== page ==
Echoes of Kartar Singh Sarabha and Bhagat Singh may be found in the words of Udham Singh in the wake of the assassination of O'Dwyer.

    'I don't care, I don't mind dying. What Is the use of waiting till you get old? This Is no good. You want to die when you are young. That is good, that Is what I am doing'.

    After a pause he added:

    'I am dying for my country'.

    In a statement given on March 13th, 1940 be said:

    'I just shot to make protest. I have seen people starving In India under British Imperialism. I done it, the pistol went off three or four times. I am not sorry for protesting. It was my duty to do so. Put some more. Just for the sake of my country to protest. I do not mind my sentence. Ten, twenty, or fifty years or to be hanged. I done my duty.'

    In a letter from Brixton Prison of 30th March, 1940, Udham Singh refers to Bhagat Singh in the following terms:

    'I never afraid of dying so soon I will be getting married with execution. I am not sorry as I am a soldier of my country it is since 10 years when my friend has left me behind and I am sure after my death I will see him as he is waiting for me it was 23rd and I hope they will hang me on the same date as he was.'

    The British courts were able to silence for long the last words of Udham Singh. At last the speech has been released from the British Public Records Office.

    Shorthand notes of the Statement made by Udham Singh after the Judge had asked him if he had anything to say as to why sentence should not be passed upon him according to Law.

    Facing the Judge, he exclaimed, 'I say down with British Imperialism. You say India do not have peace. We have only slavery. Generations of so called civilization has brought for us everything filthy and degenerating known to the human race. All you have to do is read your own history. If you have any human decency about you, you should die with shame. The brutality and bloodthirsty way in which the so called intellectuals who call themselves rulers of civilization in the world are of bastard blood...'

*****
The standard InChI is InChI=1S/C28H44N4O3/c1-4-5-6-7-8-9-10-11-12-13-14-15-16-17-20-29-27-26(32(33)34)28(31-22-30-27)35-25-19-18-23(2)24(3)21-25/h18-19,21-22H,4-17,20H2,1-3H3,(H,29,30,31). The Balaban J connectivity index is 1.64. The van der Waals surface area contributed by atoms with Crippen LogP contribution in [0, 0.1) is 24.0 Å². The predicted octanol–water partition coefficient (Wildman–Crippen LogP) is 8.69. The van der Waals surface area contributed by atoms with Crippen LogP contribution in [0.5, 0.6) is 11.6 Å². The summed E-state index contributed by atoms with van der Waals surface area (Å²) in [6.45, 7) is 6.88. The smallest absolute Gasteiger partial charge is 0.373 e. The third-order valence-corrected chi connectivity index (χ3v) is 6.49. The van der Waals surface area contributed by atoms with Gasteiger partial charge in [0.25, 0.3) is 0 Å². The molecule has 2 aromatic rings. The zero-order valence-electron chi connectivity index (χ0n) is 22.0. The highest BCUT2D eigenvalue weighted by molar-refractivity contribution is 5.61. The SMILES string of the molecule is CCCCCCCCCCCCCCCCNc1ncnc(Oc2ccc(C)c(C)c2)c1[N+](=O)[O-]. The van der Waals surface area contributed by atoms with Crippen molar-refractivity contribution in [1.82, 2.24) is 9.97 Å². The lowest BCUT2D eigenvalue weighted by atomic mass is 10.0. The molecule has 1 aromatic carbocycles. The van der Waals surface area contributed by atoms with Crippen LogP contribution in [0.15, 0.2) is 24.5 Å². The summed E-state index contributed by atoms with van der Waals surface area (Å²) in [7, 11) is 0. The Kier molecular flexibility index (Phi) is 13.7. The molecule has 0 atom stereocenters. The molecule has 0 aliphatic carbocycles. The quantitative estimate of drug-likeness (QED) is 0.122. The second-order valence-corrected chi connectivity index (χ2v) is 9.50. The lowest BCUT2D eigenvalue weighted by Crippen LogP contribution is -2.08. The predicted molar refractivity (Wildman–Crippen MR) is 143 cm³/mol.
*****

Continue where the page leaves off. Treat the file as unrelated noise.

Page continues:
MR. JUSTICE ATKINSON: I am not going to listen to a political speech. If you have anything relevant to say about this case say it.

    UDHAM SINGH: I have to say this. I wanted to protest.

    The accused brandished the sheaf of papers from which he had been reading.

    THE JUDGE: Is it in English?

    UDHAM SINGH: You can understand what I am reading now.

    THE JUDGE: I will understand much more if you give it to me to read.

    UDHAM SINGH: I want the jury, I want the whole lot to hear it.

    Mr. G.B. McClure (Prosecuting) reminded the Judge that under Section 6 of the Emergency Powers Act he could direct that Udham Singh's speech be not reported or that it could be heard in camera.

    THE JUDGE (to the accused): You may take it that nothing will be published of what you say. You must speak to the point. Now go on.

    UDHAM SINGH: I am protesting. This is what I mean. I am quite innocent about that address. The jury were misled about that address. I am going to read this now.

    THE JUDGE: Well, go on.

    While the accused was perusing the papers, the Judge reminded him 'You are only to say why sentence should not be passed according to law.'

    UDHAM SINGH (shouting): 'I do not care about sentence of death. It means nothing at all. I do not care about dying or anything. I do not worry about it at all. I am dying for a purpose.' Thumping the rail of the dock, he exclaimed, 'We are suffering from the British Empire.' Udham Singh continued more quietly. 'I am not afraid to die. I am proud to die, to have to free my native land and I hope that when I am gone, I hope that in my place will come thousands of my countrymen to drive you dirty dogs out; to free my country.'

    'I am standing before an English jury. I am in an English court. You people go to India and when you come back you are given a prize and put in the House of Commons. We come to England and we are sentenced to death.'

    'I never meant anything; but I will take it. I do not care anything about it, but when you dirty dogs come to India there comes a time when you will be cleaned out of India. All your British Imperialism will be smashed.'

    'Machine guns on the streets of India mow down thousands of poor women and children wherever your so-called flag of democracy and Christianity flies.'

    'Your conduct, your conduct - I am talking about the British government. I have nothing against the English people at all. I have more English friends living in England than I have in India. I have great sympathy with the workers of England. I am against the Imperialist Government.'

    'You people are suffering - workers. Everyone are suffering through these dirty dogs; these mad beasts. India is only slavery. Killing, mutilating and destroying - British Imperialism. People do not read about it in the papers. We know what is going on in India.'